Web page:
3. Drill down based on your audience.

He showed the audience what this looked like for his team in their first iteration.

IT Experts Community


Step 4. Edit

The editing step is about fine-tuning your story. And while it’s your story to own, you’ll want to get feedback from others. Brian said selecting your editor is key. You want someone who will be honest and who has a good grasp for what you’re trying to achieve.

You also want to be very specific in what feedback you’re looking for. The more specific your questions, the more helpful your editors can be in their feedback.

Brian had these additional key actions:

  1. Ask for specific feedback.
  2. Own your story.
  3. Rehearse.

This could be your only shot with your executive leader for the quarter, so be sure you practice your story and share it as effectively as you can.


Step 5. Publish

With your story done and polished, it’s time to publish and present. As you do, keep these things in mind:

  1. Anticipate your audience’s questions.
  2. Engage your audience.
  3. The end (but get ideas for the sequel).

While Brian’s main story was told through a single infographic, he had supporting slides to dive deeper into areas where the key stakeholder might want to explore.

He has also made many changes over time and experience. From the first iteration in Step 3, he has gained ideas from presentations to optimize and improve. This is what some of his latest stories look like:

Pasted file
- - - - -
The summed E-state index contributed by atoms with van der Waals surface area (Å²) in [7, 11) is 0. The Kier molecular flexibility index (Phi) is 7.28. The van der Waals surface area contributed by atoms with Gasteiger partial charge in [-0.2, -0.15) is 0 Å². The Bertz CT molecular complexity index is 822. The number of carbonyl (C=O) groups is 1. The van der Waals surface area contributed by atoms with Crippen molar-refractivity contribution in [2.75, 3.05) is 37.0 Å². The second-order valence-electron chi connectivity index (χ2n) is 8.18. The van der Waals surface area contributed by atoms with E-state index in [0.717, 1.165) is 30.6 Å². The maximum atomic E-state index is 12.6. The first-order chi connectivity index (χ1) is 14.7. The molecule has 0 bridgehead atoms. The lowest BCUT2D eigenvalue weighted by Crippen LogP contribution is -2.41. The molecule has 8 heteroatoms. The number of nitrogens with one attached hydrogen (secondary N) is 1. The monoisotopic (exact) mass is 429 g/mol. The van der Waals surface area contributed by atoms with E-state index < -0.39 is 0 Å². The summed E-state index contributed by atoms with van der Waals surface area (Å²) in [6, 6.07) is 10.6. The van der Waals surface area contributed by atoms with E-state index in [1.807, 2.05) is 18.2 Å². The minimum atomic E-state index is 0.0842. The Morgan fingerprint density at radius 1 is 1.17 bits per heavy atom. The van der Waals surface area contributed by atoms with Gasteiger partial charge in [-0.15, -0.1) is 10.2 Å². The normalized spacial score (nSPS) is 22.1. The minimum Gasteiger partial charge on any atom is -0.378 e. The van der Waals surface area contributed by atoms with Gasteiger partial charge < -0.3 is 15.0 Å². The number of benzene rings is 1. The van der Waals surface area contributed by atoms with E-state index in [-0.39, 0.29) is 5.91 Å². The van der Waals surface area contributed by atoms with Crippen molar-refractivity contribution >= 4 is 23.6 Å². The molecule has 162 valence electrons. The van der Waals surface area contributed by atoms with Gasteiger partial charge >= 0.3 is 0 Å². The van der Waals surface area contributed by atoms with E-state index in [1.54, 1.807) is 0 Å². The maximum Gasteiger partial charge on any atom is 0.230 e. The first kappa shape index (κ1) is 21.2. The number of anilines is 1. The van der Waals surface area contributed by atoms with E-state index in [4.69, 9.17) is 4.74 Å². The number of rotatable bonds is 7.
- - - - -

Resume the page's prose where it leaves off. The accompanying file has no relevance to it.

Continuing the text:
Experts Community Stories


What did this storytelling strategy accomplish?

  • 2x increase in engagement metrics due to content owners creating better content
  • 3x increase in amount of engagement with internal stakeholders
  • 100% increase in team members


Join us on March 9 for the post-Summit wrap-up webinar where we dive into all the things we learned at Summit.


You might also like

Live From MarketingSherpa Summit 2016: Humana on the power of iterative testing [From the MarketingExperiments blog]

Marketing Management: 6 lessons from The Walking Dead for your team and marketing efforts

Social Media Marketing: Visual storytelling drives 4.4 million Instagram engagements for Lilly Pulitzer [From MarketingSherpa]

Selena Blue

About Selena Blue

Selena Blue, Partnership Content Manager, MECLABS As Partnership Content Manager, Selena crafts various content to serve MECLABS Partners. From writing books on customer insights to building PowerPoint decks, she creates stories around our Partners’ successes and experiment discoveries to aid their marketing optimization transformation. Prior to her current position, she started at MECLABS as copy editor, then moved into a writing role as reporter. Selena holds a B.S. in communications and an M.S. in integrated marketing and management communications, both from Florida State University.

Categories: Marketing Tags: , , ,

We no longer accept comments on the MarketingSherpa blog, but we'd love to hear what you've learned about customer-first marketing. Send us a Letter to the Editor to share your story.